There are over 100,000 living species of mollusc, many of which have been important
to humans. The use of the phylum Mollusca has been documented in archaeological
sites as early as the Middle Palaeolithic. It has long been recognised that mollusc
shells are an important zooarchaeological tool for interpreting various aspects of
material culture, palaeoeconomy and the environment. Shells originating in marine,
freshwater and terrestrial environments are found in archaeological sites where they
represent subsistence resources and raw materials for the manufacture of a diverse
group of artefacts. Cross-culturally, molluscs were collected as or made into artefacts,
exchange items, grave goods, etc. with various symbolic meanings attached to them.
Mollusc exploitation is also manifested in the use of certain species for the production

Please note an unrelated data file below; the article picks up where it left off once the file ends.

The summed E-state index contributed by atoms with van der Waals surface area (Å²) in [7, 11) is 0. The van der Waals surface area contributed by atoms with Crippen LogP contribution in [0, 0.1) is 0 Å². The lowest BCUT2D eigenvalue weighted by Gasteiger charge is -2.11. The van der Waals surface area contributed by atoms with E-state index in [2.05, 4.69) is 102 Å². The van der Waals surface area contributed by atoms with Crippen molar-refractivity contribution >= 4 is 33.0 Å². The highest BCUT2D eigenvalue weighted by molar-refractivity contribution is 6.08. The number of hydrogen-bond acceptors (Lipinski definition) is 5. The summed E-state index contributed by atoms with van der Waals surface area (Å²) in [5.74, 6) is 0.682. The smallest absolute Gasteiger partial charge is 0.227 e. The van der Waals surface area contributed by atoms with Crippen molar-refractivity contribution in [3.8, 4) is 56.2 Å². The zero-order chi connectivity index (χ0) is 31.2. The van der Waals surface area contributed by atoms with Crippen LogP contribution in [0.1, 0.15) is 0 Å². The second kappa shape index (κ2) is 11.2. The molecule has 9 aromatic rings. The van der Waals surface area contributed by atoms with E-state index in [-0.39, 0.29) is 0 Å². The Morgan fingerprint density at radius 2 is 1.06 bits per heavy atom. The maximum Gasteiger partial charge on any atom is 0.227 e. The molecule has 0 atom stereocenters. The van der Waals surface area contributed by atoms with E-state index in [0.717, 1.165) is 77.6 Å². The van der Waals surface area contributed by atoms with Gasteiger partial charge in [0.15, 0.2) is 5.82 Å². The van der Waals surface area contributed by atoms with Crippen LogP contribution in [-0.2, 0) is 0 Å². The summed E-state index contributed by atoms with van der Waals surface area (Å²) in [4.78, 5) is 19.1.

of dye and construction materials. Further, mollusc shells are often used to reconstruct
the season of site occupation, as well as interpreting palaeoclimates, using isotopic
and other methods.
The mission of the ICAZ Archaeomalacology Working Group is the liberal exchange of
data and information about the phylum Mollusca in the zooarchaeological record. It
is our goal to focus our activities on molluscs in the zooarchaeological record and
to contribute to the methods and theory relevant to the analysis of such remains.
In so doing, we seek to encourage the publication of data and information concerning
the use of this very important group of animals commonly found in archaeological